During the Cold War (before concerns about the buildup of nuclear arms were pushed out of public awareness), Moltmann gave a lecture on “Discipleship of Christ in an Age of Nuclear War,” where He explored this topic in more depth.  It is published both in On Human Dignity and in The Politics of Discipleship and Discipleship in Politics –  a collection of Moltmann lectures in dialog with Anabaptist theologians, including John Howard Yoder. Its context may make us think that perhaps this lecture is too dated for us today and surely there is no need to argue such an extreme position in today’s world, with the Cold War long behind us.  But when you look at Moltmann’s two statements on this topic side by side you can see that the thrust of his message has been unchanged in 30+ years.  The goal of disarmament has still not been realized, and it still must not be forgotten!

For this post I’m going to focus on the meat of Moltmann’s argument in this direction. I plan to circle back and do a couple follow up posts based on this lecture covering 1) why the most common Christian approaches to politics tend to fall short when tested against this problem, and 2) why people living in the way of the Sermon on the Mount should think differently friend-enemy relationships and peace.  

In America at least, we tend to assume that nuclear weapons are a necessary evil that must be kept in the right hands (ours and our allies) and out of the wrong ones (Iran or anyone else who may wish us harm). But what if there are no “right” hands for this technology?  Moltmann is no principled pacifist, but he does believe that pacifism is the only just option in today’s world. He argues using the principles of Just War to demonstrate that: 1) The use of nuclear weapons is evil and sinful; 2) The same must be said of the threat of nuclear weapons; 3) The mere possession (much less development and build up) of nuclear weapons by any country cannot be justified; 4) Any conflict which is likely to escalate to the use of nuclear weapons cannot be justified. As we shall see, this leaves us with little choice other than the side of disarmament and pacifism.

Whoever is not a pacifist always explains himself or herself with a kind of doctrine of just war. This doctrine does not intend to provide a justification for war – we must be clear about this – but seeks to apply the moral criteria of justice and injustice to the conduct of war. With this doctrine the moral norms of good and evil are applied to the execution of war. According to this theory, war must be conceived as a means of politics or a continuation of politics by other means. Yet we should be aware of the fact that the doctrine of just war was not developed for the justification of war but for the limitation of war because no one is allowed to participate in an unjust war. (Both the Vietnam War and the Falklands War, for example, were according to this tradition unjust wars because war was never declared.)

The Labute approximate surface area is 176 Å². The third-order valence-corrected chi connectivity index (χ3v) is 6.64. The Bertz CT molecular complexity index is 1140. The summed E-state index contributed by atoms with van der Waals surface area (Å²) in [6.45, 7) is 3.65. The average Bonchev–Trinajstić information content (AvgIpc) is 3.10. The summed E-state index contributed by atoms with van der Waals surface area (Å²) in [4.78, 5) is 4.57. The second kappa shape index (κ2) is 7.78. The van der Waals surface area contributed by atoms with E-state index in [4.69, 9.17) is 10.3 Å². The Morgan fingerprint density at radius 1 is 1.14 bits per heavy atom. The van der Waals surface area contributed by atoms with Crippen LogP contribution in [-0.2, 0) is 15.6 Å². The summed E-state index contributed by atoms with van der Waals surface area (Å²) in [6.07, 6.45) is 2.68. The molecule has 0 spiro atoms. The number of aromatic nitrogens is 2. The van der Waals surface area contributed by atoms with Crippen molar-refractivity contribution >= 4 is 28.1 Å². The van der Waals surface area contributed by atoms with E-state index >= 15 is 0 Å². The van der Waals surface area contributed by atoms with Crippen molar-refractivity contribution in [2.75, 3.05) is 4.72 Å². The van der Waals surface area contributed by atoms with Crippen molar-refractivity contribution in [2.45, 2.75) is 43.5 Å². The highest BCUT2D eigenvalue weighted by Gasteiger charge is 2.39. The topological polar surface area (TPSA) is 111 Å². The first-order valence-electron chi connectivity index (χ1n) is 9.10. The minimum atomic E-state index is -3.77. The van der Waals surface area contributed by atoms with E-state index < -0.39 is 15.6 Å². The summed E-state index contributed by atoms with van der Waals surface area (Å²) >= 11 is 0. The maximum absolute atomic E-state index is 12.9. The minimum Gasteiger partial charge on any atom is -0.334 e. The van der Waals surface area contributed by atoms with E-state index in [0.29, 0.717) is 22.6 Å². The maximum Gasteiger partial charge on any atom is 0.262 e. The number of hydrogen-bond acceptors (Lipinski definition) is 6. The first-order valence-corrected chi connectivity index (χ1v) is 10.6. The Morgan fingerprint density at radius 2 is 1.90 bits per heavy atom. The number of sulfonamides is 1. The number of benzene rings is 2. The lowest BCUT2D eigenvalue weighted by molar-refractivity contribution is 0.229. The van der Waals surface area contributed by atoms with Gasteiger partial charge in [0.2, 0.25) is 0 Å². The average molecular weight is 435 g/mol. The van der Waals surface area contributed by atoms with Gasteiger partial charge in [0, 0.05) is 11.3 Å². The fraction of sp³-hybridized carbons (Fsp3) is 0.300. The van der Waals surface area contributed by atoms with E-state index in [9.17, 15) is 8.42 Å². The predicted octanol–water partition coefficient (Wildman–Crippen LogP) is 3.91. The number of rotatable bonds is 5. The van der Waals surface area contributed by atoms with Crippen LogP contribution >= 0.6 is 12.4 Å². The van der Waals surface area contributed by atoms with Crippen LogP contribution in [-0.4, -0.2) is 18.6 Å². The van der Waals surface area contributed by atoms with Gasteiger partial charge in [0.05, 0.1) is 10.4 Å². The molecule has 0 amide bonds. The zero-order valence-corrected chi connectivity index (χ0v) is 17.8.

The decisive elements of the doctrine of just war are:

1. War must be declared by a legitimate authority; it must serve the common good of the state.
2. It must be conducted with a good intention.
3. It must be conducted with the expectation of a good outcome; the general situation after the war must be better than the situation before it.
4. All peaceful means for a resolution of the conflict must have been exhausted.
5. The means of the war may not be worse than the evil which is supposed to be overcome by it, that is, the means must stand in the right proportion to the end.
6. There must be a distinction between soldiers and citizens. The civilian population must be protected. (On Human Dignity, 119)

It is should be readily accepted that the use of nuclear weapons against enemy countries does not fall within the confines of the elements of just war as outlined above.  But what about their continued existence? Surely complete disarmament is nothing but a utopian dream that would leave the world vulnerable to annihilation at the hands of evil nations or groups who wish us harm? For Moltmann, there is no question on the ethics of this dilemma: 

There is ethically no conceivable justification of a possible destruction of humanity and of life on earth in order to protect the rights and freedom in one of the social systems in which human beings live today. A “peace” which is bought with the threat of world destruction is no peace. The peace of deterrence through mutual fear may technically be nonemployment of weapons, but it is not peace. Mutual deterrence through fear is a condition of extreme lack of peace, because it increases potential realities of violence. Even without nuclear war the stockpiling of armaments already destroys the life of human beings and the natural environment. The “military-industrial complex” spreads itself like a cancerous growth and infects all dimensions of life. Unnoticed, a total mobilization has come into being..